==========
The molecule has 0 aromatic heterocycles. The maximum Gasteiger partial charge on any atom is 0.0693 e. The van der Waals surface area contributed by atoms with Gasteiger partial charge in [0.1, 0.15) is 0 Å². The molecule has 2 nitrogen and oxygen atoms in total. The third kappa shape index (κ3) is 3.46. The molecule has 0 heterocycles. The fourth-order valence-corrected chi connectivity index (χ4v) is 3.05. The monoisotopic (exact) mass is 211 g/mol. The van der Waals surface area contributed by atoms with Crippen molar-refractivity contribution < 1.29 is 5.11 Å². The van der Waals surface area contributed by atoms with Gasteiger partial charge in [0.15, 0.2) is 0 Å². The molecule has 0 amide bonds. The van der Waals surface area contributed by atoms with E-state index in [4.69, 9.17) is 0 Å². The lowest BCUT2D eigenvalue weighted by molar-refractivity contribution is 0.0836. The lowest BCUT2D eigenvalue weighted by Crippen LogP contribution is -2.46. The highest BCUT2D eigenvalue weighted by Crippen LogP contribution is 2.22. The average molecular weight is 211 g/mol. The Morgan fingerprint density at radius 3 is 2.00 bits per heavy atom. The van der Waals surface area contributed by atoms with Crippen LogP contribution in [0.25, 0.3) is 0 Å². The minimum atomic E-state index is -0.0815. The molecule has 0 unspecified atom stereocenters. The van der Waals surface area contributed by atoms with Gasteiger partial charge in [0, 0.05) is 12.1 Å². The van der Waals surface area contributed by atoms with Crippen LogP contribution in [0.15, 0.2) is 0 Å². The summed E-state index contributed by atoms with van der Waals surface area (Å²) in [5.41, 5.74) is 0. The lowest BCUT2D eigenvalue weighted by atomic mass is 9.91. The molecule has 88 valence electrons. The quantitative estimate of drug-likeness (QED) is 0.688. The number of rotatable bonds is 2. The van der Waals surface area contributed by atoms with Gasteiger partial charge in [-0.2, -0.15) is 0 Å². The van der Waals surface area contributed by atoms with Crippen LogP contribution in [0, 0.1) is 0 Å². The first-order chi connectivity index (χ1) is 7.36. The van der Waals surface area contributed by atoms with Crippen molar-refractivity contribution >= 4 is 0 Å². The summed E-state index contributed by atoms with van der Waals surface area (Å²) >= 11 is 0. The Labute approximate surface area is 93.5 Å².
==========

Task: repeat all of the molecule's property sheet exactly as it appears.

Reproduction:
The molecule has 0 aromatic heterocycles. The maximum Gasteiger partial charge on any atom is 0.0693 e. The van der Waals surface area contributed by atoms with Gasteiger partial charge in [0.1, 0.15) is 0 Å². The molecule has 2 nitrogen and oxygen atoms in total. The third kappa shape index (κ3) is 3.46. The molecule has 0 heterocycles. The fourth-order valence-corrected chi connectivity index (χ4v) is 3.05. The monoisotopic (exact) mass is 211 g/mol. The van der Waals surface area contributed by atoms with Crippen molar-refractivity contribution < 1.29 is 5.11 Å². The van der Waals surface area contributed by atoms with Gasteiger partial charge in [0.15, 0.2) is 0 Å². The molecule has 0 amide bonds. The van der Waals surface area contributed by atoms with E-state index in [4.69, 9.17) is 0 Å². The lowest BCUT2D eigenvalue weighted by molar-refractivity contribution is 0.0836. The lowest BCUT2D eigenvalue weighted by Crippen LogP contribution is -2.46. The highest BCUT2D eigenvalue weighted by Crippen LogP contribution is 2.22. The average molecular weight is 211 g/mol. The Morgan fingerprint density at radius 3 is 2.00 bits per heavy atom. The van der Waals surface area contributed by atoms with Crippen LogP contribution in [0.25, 0.3) is 0 Å². The minimum atomic E-state index is -0.0815. The molecule has 0 unspecified atom stereocenters. The van der Waals surface area contributed by atoms with Gasteiger partial charge in [0, 0.05) is 12.1 Å². The van der Waals surface area contributed by atoms with Crippen LogP contribution in [0.15, 0.2) is 0 Å². The summed E-state index contributed by atoms with van der Waals surface area (Å²) in [5.41, 5.74) is 0. The lowest BCUT2D eigenvalue weighted by atomic mass is 9.91. The molecule has 88 valence electrons. The quantitative estimate of drug-likeness (QED) is 0.688. The number of rotatable bonds is 2. The van der Waals surface area contributed by atoms with Gasteiger partial charge in [-0.2, -0.15) is 0 Å². The van der Waals surface area contributed by atoms with Crippen LogP contribution in [0, 0.1) is 0 Å². The first-order chi connectivity index (χ1) is 7.36. The van der Waals surface area contributed by atoms with Crippen molar-refractivity contribution >= 4 is 0 Å². The summed E-state index contributed by atoms with van der Waals surface area (Å²) >= 11 is 0. The Labute approximate surface area is 93.5 Å².